I Can’t Learn Anything New in Treatment

I Can’t Learn Anything New in Treatment

. . . They were strangers and exiles on the earth. For people who speak thus make it clear that they are seeking a homeland. If they had been thinking of that land from which they had gone out, they would have had opportunity to return. But as it is, they desire a better country, that is, a heavenly one. Hebrews 11:13-16

I often meet those who’ve relapsed despite having been to treatment several times previously. When I suggest they need to go back to treatment, most invariably say the same thing – I can’t learn anything new in treatment. I’ve heard it all before. No one wants to go to treatment. Most desperately desire to avoid it, and so, they construct false arguments against going. The truth is, they can’t stop using and they need time away from the drug, but treatment is disruptive and uncomfortable, so they simply don’t want to go.

At the heart of addiction is a compulsive need to do, not what’s right or healthy, but what I want right now. I can know that my life is a disaster and that I should go to treatment. I can even desperately desire recovery. What I can’t do, if I’m addicted, is see past right now. I can’t make healthy decisions that involve sacrifice and delayed gratification, because I constantly pursue immediate gratification.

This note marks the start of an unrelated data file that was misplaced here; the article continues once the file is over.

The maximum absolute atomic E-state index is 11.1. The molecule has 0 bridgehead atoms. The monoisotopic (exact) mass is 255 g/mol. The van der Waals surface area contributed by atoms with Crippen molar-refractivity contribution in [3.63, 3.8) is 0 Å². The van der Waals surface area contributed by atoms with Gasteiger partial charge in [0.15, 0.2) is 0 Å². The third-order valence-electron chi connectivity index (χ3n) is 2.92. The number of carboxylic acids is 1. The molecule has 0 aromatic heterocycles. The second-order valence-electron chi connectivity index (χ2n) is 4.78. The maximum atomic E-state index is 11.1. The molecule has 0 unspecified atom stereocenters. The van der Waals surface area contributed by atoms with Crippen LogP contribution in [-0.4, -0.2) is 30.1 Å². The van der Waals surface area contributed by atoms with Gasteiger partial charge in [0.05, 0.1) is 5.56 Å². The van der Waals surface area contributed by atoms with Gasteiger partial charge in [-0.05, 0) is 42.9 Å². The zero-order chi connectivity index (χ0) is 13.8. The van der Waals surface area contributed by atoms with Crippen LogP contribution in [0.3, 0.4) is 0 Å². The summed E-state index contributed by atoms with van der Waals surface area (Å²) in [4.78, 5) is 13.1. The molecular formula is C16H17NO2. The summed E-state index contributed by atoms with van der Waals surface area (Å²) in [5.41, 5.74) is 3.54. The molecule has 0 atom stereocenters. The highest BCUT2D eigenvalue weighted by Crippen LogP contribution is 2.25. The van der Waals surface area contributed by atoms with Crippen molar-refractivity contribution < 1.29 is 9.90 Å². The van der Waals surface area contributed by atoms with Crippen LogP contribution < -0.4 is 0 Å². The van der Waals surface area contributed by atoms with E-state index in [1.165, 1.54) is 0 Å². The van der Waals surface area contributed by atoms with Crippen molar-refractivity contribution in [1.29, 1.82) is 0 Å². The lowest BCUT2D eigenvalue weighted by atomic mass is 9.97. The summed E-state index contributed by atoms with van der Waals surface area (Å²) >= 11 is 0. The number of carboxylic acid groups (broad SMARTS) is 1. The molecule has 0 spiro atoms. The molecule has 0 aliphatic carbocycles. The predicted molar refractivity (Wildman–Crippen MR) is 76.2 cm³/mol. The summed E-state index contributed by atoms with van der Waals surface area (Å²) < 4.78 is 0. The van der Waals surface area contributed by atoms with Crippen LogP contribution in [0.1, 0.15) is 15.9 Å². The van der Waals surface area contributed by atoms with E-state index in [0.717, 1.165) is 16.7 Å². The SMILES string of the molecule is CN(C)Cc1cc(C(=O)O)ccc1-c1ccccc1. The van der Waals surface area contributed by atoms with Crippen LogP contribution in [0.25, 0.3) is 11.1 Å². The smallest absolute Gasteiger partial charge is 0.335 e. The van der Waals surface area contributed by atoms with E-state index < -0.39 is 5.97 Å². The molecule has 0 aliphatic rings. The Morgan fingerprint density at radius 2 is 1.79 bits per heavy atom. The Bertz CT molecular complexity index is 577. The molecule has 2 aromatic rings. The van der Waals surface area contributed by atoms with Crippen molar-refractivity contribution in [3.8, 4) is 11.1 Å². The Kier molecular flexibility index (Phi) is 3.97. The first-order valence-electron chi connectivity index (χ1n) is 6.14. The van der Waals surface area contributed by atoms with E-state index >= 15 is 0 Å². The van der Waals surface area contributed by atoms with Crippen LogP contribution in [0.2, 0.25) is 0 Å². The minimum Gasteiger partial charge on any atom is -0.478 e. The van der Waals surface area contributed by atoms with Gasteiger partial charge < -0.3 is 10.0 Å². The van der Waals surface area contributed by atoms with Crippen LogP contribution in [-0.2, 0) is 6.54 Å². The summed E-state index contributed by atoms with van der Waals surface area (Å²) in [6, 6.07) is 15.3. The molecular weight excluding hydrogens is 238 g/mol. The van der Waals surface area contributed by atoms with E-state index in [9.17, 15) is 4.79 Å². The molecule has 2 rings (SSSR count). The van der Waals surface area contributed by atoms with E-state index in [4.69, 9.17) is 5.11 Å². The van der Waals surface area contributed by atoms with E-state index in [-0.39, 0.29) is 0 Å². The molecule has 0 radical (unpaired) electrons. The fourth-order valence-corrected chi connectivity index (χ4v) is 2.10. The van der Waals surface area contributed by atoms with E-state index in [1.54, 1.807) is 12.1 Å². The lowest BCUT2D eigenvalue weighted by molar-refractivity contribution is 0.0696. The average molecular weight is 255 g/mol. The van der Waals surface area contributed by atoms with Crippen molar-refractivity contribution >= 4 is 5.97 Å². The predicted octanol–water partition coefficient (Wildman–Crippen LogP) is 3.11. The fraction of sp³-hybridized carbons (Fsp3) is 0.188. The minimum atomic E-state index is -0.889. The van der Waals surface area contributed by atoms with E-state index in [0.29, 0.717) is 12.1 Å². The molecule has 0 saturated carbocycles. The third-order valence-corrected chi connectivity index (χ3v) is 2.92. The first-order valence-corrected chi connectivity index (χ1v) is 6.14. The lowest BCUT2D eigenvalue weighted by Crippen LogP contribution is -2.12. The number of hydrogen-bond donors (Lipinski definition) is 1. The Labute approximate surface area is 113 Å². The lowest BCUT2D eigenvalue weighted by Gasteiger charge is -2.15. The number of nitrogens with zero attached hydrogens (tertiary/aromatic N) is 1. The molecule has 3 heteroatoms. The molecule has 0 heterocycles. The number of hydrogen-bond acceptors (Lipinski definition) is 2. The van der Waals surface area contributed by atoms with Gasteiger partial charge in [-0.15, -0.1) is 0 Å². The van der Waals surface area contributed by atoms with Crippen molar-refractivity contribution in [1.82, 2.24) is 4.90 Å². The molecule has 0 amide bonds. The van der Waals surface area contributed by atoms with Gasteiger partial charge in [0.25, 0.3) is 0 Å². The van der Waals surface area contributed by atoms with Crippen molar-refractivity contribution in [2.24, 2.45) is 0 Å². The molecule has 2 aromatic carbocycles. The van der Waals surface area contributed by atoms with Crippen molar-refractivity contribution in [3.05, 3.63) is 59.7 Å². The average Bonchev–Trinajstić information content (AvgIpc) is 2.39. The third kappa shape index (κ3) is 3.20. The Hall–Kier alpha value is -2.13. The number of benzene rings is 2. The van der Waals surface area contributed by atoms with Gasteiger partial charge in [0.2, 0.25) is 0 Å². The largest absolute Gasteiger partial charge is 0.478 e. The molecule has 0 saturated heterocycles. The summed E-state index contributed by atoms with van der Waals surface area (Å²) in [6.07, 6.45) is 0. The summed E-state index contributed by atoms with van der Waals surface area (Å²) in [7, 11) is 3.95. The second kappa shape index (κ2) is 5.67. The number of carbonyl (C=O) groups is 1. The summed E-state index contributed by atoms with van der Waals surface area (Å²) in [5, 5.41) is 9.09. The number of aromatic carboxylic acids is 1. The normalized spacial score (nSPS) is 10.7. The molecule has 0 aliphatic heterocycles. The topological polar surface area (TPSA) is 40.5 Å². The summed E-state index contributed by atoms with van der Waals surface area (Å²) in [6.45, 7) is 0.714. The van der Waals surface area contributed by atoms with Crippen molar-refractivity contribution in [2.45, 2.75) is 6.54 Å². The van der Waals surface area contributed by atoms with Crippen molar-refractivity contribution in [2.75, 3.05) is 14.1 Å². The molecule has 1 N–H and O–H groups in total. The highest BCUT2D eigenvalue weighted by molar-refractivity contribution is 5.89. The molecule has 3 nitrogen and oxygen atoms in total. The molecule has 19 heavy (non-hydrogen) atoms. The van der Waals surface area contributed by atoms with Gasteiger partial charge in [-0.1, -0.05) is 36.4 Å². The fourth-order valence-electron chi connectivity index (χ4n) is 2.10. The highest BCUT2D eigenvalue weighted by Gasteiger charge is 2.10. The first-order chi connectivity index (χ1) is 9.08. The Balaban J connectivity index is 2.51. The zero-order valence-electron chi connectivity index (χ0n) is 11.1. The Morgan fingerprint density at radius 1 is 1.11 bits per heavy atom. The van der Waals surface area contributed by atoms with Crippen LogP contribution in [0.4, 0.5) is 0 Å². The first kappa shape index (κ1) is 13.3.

This now-ism isn’t a problem only for those addicted to drugs or alcohol though. Most of us have some trouble living for the future instead of the now. We know we should exercise and eat well for our long-term good, but right now, we just want to eat junk food. We know we should get serious about our faith someday, but today we prefer to simply live for ourselves.

In today’s passage, the author of Hebrews described those faithful who’d lived a very different life because they knew that something better was coming in the afterlife. Through faith, they believed they were not of this world, but rather were created for a better one. They lived, not for now, but for eternity.

I struggle with this. In my addiction, I couldn’t see past the next pill. I certainly couldn’t live for tomorrow. In recovery now, I still struggle with being motivated by tomorrow, let alone eternity. Often, I’m still obsessed with what I want right now because that is the most tangible thing to my impulsive mind.

Living by faith is the opposite of now-ism. Faith means believing God wants something better for me. Faith means living out that belief by abandoning my way for his. Faith means making decisions based on what is right and wrong, living for the future, instead of what I want right now.

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